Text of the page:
Marketplace PM for March 31, 2005

Episode Description 

Zimbabwe votes, Mugabe wins, economy stinks

Zimbabweans cast their votes today in a parliamentary election. We can safely project a winner. President Robert Mugabe and his party. This despite the fact that his country's economy is not what you'd call healthy. You may have heard of Mugabe's land reform program... The one to transfer farm ownership from whites to blacks. The scheme has been riddled with allegations of corruption. Still it looks like the President's managed to squeeze political profit out of this. Gretchen Wilson has the story.
Posted In: Canada

Doctors and salaries - name your price?

To become a doctor, you spend so much time in the tunnels of preparation, that it's a shock. You find yourself at the other end with someone shaking your hand, asking how much money you want to make. That's how Atul Gawander begins his article for the New Yorker magazine. It's the story of a career turning point. After eight years as a resident in surgery - making $40,000 a year or so, came the fateful day. Gawander took a seat in the wood paneled office of the chairman of surgery at a Boston hospital. Congratulations, Dr. Gawander, you're a now surgeon with a staff position, he said. Now how much shall we pay you?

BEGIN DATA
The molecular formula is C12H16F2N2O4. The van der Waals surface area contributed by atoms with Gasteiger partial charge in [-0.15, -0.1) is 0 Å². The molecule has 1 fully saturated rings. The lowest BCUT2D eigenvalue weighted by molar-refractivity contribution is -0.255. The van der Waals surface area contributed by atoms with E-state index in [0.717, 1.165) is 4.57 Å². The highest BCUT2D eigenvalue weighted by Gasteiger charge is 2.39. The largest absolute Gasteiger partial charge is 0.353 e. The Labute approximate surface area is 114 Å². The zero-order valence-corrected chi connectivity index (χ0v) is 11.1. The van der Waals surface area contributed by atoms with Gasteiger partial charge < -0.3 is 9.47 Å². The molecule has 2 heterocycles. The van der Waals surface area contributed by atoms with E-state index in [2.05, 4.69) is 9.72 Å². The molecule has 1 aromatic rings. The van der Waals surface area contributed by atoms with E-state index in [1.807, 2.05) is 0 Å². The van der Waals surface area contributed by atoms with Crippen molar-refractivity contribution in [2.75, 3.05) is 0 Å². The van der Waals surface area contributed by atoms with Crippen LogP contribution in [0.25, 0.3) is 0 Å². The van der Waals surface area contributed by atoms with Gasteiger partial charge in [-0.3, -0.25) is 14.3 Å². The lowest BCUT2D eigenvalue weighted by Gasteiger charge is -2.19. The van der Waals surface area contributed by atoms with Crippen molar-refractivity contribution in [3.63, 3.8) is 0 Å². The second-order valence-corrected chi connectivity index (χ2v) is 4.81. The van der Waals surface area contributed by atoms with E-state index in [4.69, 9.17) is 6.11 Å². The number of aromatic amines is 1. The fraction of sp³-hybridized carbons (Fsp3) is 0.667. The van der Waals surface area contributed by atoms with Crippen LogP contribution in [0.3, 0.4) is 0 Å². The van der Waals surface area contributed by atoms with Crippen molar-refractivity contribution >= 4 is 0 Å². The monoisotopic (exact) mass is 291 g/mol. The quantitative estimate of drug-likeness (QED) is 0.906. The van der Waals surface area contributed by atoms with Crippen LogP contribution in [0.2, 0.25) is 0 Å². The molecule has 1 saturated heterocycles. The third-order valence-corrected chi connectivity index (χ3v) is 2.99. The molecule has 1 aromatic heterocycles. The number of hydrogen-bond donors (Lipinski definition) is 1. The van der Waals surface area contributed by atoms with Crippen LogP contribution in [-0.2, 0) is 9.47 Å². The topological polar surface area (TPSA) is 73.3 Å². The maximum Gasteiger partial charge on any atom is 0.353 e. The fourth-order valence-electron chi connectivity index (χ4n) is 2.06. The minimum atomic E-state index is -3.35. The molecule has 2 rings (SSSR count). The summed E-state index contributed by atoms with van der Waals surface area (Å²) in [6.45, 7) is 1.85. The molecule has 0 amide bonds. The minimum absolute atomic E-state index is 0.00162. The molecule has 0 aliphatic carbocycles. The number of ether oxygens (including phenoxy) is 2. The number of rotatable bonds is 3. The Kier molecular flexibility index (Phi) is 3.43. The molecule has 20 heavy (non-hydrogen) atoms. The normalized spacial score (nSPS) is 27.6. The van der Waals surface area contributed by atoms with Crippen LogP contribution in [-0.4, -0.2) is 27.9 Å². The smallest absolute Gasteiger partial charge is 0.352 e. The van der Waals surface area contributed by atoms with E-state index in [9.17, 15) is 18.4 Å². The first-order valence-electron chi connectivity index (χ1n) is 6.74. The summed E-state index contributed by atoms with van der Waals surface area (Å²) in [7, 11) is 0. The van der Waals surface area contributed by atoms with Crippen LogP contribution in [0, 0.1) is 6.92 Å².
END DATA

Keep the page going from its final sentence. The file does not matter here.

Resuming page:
Baseball is upon us - Will money win the World Series?

Baseball's Opening Day is Sunday, when the Boston Red Sox meet the New York Yankees to begin the season. Both teams are front-runners to win the World Series this year, and both have sky-high payrolls. Sports commentator Diana Nyad explains the connection.

Show me the (settlement) money

Remember the name Jack Grubman? The telecom stock analyst accused of touting AT&T so his kids could get into a swank pre-school? It was one of many stories about skewed stock advice from analysts who had a little skin in the game. These conflict-of-interest stories led to lawsuits. And huge settlements. One involved ten banks paying almost $1.5 billion. The biggest settlement in Wall Street history. A good portion of the money was supposed to go to investors, to compensate them for the fraud. But as Marketplace's Amy Scott tells us, almost two years later, investors are still waiting.
Posted In: Wall Street

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